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2009-08-13 digital edition

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2009-08-13 / Community News

Celebrate Grape Harvest with a Texas Wine Trail Tour

New Texas Wine Trail Web page offers event and tour information

With annual grape harvest celebrations kicking off around most of the state in August and September, many Texans are planning their next Texas wine trail tour. The Texas Department of Agriculture is making it easier for wine enthusiasts to plan the perfect wine weekend with its new Texas Wine Trail www.gotexanwine.org/ texaswinetrails/index.html page on the popular GO TEXAN wine Web site www.gotexanwine.org.

"Texas is one of the fastestgrowing wine destinations in the country," Agriculture Commissioner Todd Staples said. "The Texas wine industry and our Texas wine trails are an important part of our state's agriculture tourism and economic health. Nearly 1 million visitors each year enjoy discovering the Texas wine industry."

The Texas Wine Trail page provides a list of the Lone Star State's eight individual wine trails, and with just one click, consumers can visit each trail's Web page to find trail descriptions, maps, upcoming events and other related links.

Texas is home to eight wine trails: Cross Timbers Wine Trail, www.crosstimberswinetrail.com; Dallas Wine Trail, www.dallaswinetrail.com; Fredericksburg Wine Road 290, www.wineroad290.com; Grapevine Wine Trail, www.grapevinewinetrail.com; Munson Wine Trail, www.munsonwinetrail.com; Texas Bluebonnet Wine Trail, www.texasbluebonnetwinetrail.com; Texas Hill Country Wine Trail, www.texaswinetrail.com; and Way Out Wineries Road Trips, www.wayoutwineries.org.

As visitors navigate the Texas wine trails, they will experience uniquely Texan offerings. As part of the Way Out Wineries trail, Brennan Vineyards boasts the only tasting room in the state housed in a historic building - the 130-year-old McCrary House. On the Texas Bluebonnet Wine Trail, visitors will pass through historic locations such as the birthplace of the Texas flag and the blues capital of Texas. Operating out of the DFW International Airport, La Bodega Winery, a member of the Grapevine Trail, is the nation's only airport-based winery. Meanwhile, the Cross Timbers Wine Trail region was home to wineries and vineyards during the 1800s before they were shut down by Prohibition.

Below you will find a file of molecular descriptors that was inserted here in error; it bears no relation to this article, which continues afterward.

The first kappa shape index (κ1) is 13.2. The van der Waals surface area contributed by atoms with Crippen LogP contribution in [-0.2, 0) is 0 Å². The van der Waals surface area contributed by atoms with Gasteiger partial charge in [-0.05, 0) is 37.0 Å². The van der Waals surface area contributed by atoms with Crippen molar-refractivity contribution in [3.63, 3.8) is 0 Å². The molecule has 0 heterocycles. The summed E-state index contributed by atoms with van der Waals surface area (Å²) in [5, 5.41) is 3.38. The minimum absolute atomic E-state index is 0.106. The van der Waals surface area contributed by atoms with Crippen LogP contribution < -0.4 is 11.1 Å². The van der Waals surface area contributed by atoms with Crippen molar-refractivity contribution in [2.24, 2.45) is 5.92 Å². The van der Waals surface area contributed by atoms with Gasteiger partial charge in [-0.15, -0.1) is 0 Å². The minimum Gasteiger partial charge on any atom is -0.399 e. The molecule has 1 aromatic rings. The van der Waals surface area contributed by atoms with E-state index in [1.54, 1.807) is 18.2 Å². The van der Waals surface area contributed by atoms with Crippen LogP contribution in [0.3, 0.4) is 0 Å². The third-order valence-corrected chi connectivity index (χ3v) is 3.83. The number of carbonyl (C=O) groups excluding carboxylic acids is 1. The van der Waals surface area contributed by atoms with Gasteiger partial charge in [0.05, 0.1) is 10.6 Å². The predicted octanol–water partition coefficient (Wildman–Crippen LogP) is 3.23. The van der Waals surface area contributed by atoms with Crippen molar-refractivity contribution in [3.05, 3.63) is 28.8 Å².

In addition to sampling awardwinning wines while exploring Texas wine trails, visitors can take part in special events. For football fans, the Way Out Wineries hosts its September Tailgate Road Trip and this year will feature the firstever Pigskin Cook-off, pairing barbecue with the latest vintages. The Hill Country Trail hosts a Wine & Wildflowers event each spring, and the Munson Wine Trail offers the McKinney Art & Jazz festival.

As travelers work their way through Texas' wine trails, they can document their visits with the GO TEXAN Winery Passport and earn collectible gifts. The Texas Winery Passports are available at all winery tasting rooms.

Each winery has its own "code" that consumers enter in the passport. After visiting four wineries and obtaining their codes, participants can go to www.gotexanwine.org and click on the "Passport Rewards" logo. There, they enter the codes to receive free, commemorative rewards such as wine journals and reusable wine totes.

Texas is the fifth-largest wine producing state in the nation. The Texas wine industry contributes nearly $1.35 billion to the Texas economy.

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